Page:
Open Society Institute plans to set goals for new Baltimore elected officials

A Baltimore nonprofit plans to bring together city government leaders, activists and community members to create goals for city officials who take office after the November general election.

The Open Society Institute-Baltimore will announce a "Solutions Summit" Thursday, a Nov. 12 meeting where participants will craft a plan for jobs, criminal and juvenile justice and behavioral health, among other issues.


Organizers said they hope to channel civic interest following the Nov. 8 election into real progress for the city.

"There is so much attention on the election and so much focus on Baltimore after the uprising," said Evan Serpick, the nonprofit's spokesman. "We really just don't want to lose that energy."

Four co-chairs with ties to the city will lead the initiative: Kurt L. Schmoke, University of Baltimore president and former mayor of Baltimore; Mary Miller, a former U.S. Treasury leader; Eddie Brown, CEO of Brown Capital Management; and Mark R. Fetting, former CEO of Legg Mason.

Diana Morris, director of Open Society Institute-Baltimore, said she hopes the summit will help make residents from different neighborhoods more aware of each other, particularly the different living conditions they face.

She hopes the dialogue will not just bring residents together, but lead to change.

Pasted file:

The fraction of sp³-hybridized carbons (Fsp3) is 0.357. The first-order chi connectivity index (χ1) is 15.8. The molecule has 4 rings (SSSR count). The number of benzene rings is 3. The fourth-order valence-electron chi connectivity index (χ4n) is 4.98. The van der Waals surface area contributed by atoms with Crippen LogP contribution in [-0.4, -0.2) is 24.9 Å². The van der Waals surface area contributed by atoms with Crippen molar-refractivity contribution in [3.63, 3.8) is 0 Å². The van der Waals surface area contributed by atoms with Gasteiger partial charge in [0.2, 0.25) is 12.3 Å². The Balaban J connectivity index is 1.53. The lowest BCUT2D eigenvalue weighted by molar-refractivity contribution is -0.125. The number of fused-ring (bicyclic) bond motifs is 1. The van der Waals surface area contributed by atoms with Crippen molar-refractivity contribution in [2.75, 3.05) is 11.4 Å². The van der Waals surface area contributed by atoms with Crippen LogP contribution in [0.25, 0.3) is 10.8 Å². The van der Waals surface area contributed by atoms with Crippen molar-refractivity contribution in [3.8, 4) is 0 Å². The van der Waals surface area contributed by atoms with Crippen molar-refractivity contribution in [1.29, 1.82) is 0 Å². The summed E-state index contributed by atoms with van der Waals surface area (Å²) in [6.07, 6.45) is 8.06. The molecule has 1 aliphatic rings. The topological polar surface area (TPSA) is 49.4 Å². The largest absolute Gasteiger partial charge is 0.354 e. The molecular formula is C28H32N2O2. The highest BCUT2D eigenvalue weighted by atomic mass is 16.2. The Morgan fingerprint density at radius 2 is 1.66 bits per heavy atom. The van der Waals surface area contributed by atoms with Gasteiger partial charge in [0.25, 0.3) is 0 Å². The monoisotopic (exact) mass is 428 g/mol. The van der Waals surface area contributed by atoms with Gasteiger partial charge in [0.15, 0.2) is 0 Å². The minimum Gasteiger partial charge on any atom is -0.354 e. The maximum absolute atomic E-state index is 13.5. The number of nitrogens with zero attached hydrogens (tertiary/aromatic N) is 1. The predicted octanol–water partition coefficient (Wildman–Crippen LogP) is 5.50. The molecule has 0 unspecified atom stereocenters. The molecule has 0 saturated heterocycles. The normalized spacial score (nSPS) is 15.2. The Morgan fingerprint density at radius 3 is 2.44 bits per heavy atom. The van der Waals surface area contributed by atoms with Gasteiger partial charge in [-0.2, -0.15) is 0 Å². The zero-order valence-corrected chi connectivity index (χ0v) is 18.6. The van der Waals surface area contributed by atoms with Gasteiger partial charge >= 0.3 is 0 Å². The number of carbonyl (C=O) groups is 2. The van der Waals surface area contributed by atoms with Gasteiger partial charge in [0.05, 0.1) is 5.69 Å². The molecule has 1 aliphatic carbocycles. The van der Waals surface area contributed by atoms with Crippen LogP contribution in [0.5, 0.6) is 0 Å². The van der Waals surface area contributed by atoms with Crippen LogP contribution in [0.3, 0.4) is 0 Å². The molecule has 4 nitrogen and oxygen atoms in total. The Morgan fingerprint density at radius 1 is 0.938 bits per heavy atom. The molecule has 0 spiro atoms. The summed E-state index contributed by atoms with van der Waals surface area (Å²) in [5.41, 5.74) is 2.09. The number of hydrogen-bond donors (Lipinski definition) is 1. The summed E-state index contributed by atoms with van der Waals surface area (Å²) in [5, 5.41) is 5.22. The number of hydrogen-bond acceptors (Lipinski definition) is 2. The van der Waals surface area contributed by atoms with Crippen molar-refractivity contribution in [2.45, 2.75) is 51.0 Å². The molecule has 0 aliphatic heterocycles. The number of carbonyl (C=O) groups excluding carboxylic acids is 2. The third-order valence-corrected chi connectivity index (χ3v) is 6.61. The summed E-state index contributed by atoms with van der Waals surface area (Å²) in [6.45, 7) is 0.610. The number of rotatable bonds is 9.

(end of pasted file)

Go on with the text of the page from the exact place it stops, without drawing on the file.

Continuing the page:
"We want to focus particularly on those things that the mayor and City Council have the ability to either move on or influence significantly," Morris said.

Donald F. Norris, director of University of Maryland, Baltimore County's School of Public Policy, applauded the intent of the program but said he was skeptical it would lead to results.

"I think it's a highly worthy enterprise, but these kinds of things generally don't work," he said. "That's just the sad reality."


Norris said building consensus among different stakeholders with varying opinions is difficult without making goals less specific, which makes them less useful.

"It's not bad to have a plan," Norris said. "What's bad, in my view, is to have a plan that does not get implemented because that breeds false hope."

The major institutions that have the money, staff and power to pursue on the group's goals have to integrate them into long-term planning to have an impact, Norris said.

Fetting said he hopes the support of the nonprofit coupled with the diverse experiences of the co-chairs can deliver a useful blueprint for city action.

"Can it get past the platitudes, that will be the test," Fetting said.

Billionaire investor George Soros started the Open Society Institute-Baltimore in 1998. Since then, it has sponsored similar initiatives in New York in 2013 and Washington in 2014.


Morris said the effort in Baltimore will be different because the nonprofit has a local base in the city. She also said there will be a concentrated effort to continue the discussion and follow up, which was not part of the plan in Washington or New York.

The nonprofit plans to present its recommendations shortly after the Nov. 12 meeting to the newly elected mayor and City Council. Organizers plan to follow up periodically.